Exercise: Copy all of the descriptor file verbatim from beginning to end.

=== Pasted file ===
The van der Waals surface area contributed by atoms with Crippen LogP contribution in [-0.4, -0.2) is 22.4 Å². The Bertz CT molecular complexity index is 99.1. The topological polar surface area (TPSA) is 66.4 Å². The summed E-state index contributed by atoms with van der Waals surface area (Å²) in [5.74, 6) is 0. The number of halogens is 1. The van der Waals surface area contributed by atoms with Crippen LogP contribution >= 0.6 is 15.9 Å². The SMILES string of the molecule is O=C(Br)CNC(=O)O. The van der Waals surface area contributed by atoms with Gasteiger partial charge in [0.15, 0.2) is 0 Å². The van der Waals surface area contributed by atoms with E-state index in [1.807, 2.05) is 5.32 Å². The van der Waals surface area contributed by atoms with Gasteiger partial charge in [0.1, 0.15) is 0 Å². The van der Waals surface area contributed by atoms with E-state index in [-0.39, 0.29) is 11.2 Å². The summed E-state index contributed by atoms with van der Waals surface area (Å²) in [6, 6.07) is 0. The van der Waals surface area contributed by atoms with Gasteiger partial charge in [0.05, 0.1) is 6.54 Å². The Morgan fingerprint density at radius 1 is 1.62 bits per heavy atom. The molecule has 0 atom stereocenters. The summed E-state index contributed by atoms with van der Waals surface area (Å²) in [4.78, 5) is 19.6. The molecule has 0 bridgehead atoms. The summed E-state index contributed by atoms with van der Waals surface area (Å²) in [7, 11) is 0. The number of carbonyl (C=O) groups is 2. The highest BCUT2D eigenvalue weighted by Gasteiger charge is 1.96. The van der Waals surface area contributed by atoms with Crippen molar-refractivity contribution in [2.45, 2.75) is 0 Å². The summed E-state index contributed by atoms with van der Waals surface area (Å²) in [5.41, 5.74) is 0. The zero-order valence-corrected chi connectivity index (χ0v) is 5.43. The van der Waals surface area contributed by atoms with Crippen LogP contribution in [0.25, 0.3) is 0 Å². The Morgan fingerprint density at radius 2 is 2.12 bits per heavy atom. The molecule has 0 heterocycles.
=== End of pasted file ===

The van der Waals surface area contributed by atoms with Crippen LogP contribution in [-0.4, -0.2) is 22.4 Å². The Bertz CT molecular complexity index is 99.1. The topological polar surface area (TPSA) is 66.4 Å². The summed E-state index contributed by atoms with van der Waals surface area (Å²) in [5.74, 6) is 0. The number of halogens is 1. The van der Waals surface area contributed by atoms with Crippen LogP contribution >= 0.6 is 15.9 Å². The SMILES string of the molecule is O=C(Br)CNC(=O)O. The van der Waals surface area contributed by atoms with Gasteiger partial charge in [0.15, 0.2) is 0 Å². The van der Waals surface area contributed by atoms with E-state index in [1.807, 2.05) is 5.32 Å². The van der Waals surface area contributed by atoms with Gasteiger partial charge in [0.1, 0.15) is 0 Å². The van der Waals surface area contributed by atoms with E-state index in [-0.39, 0.29) is 11.2 Å². The summed E-state index contributed by atoms with van der Waals surface area (Å²) in [6, 6.07) is 0. The van der Waals surface area contributed by atoms with Gasteiger partial charge in [0.05, 0.1) is 6.54 Å². The Morgan fingerprint density at radius 1 is 1.62 bits per heavy atom. The molecule has 0 atom stereocenters. The summed E-state index contributed by atoms with van der Waals surface area (Å²) in [4.78, 5) is 19.6. The molecule has 0 bridgehead atoms. The summed E-state index contributed by atoms with van der Waals surface area (Å²) in [7, 11) is 0. The number of carbonyl (C=O) groups is 2. The highest BCUT2D eigenvalue weighted by Gasteiger charge is 1.96. The van der Waals surface area contributed by atoms with Crippen molar-refractivity contribution in [2.45, 2.75) is 0 Å². The summed E-state index contributed by atoms with van der Waals surface area (Å²) in [5.41, 5.74) is 0. The zero-order valence-corrected chi connectivity index (χ0v) is 5.43. The van der Waals surface area contributed by atoms with Crippen LogP contribution in [0.25, 0.3) is 0 Å². The Morgan fingerprint density at radius 2 is 2.12 bits per heavy atom. The molecule has 0 heterocycles.